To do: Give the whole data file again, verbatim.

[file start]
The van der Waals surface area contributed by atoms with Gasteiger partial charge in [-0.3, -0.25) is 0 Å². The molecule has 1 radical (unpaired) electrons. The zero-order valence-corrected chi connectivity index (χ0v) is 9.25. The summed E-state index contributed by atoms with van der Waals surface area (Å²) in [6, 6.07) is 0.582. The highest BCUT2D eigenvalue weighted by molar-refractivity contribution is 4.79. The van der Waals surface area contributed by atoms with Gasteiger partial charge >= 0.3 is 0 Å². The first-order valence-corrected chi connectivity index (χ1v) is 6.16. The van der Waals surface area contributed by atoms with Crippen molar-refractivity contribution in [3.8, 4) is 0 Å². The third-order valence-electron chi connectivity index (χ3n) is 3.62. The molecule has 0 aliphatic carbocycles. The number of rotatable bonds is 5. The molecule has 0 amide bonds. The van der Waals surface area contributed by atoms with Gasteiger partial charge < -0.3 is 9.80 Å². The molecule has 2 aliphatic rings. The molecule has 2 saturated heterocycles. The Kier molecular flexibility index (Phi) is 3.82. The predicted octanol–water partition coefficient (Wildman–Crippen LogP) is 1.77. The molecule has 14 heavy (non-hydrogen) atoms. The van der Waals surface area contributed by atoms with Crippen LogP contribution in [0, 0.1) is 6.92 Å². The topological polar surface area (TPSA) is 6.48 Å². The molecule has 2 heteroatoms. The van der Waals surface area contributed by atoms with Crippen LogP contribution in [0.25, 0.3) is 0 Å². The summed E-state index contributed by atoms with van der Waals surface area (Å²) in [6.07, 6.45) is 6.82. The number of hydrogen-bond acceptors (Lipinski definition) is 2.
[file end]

The van der Waals surface area contributed by atoms with Gasteiger partial charge in [-0.3, -0.25) is 0 Å². The molecule has 1 radical (unpaired) electrons. The zero-order valence-corrected chi connectivity index (χ0v) is 9.25. The summed E-state index contributed by atoms with van der Waals surface area (Å²) in [6, 6.07) is 0.582. The highest BCUT2D eigenvalue weighted by molar-refractivity contribution is 4.79. The van der Waals surface area contributed by atoms with Gasteiger partial charge >= 0.3 is 0 Å². The first-order valence-corrected chi connectivity index (χ1v) is 6.16. The van der Waals surface area contributed by atoms with Crippen molar-refractivity contribution in [3.8, 4) is 0 Å². The third-order valence-electron chi connectivity index (χ3n) is 3.62. The molecule has 0 aliphatic carbocycles. The number of rotatable bonds is 5. The molecule has 0 amide bonds. The van der Waals surface area contributed by atoms with Gasteiger partial charge < -0.3 is 9.80 Å². The molecule has 2 aliphatic rings. The molecule has 2 saturated heterocycles. The Kier molecular flexibility index (Phi) is 3.82. The predicted octanol–water partition coefficient (Wildman–Crippen LogP) is 1.77. The molecule has 14 heavy (non-hydrogen) atoms. The van der Waals surface area contributed by atoms with Crippen LogP contribution in [0, 0.1) is 6.92 Å². The topological polar surface area (TPSA) is 6.48 Å². The molecule has 2 heteroatoms. The van der Waals surface area contributed by atoms with Crippen LogP contribution in [0.25, 0.3) is 0 Å². The summed E-state index contributed by atoms with van der Waals surface area (Å²) in [6.07, 6.45) is 6.82. The number of hydrogen-bond acceptors (Lipinski definition) is 2.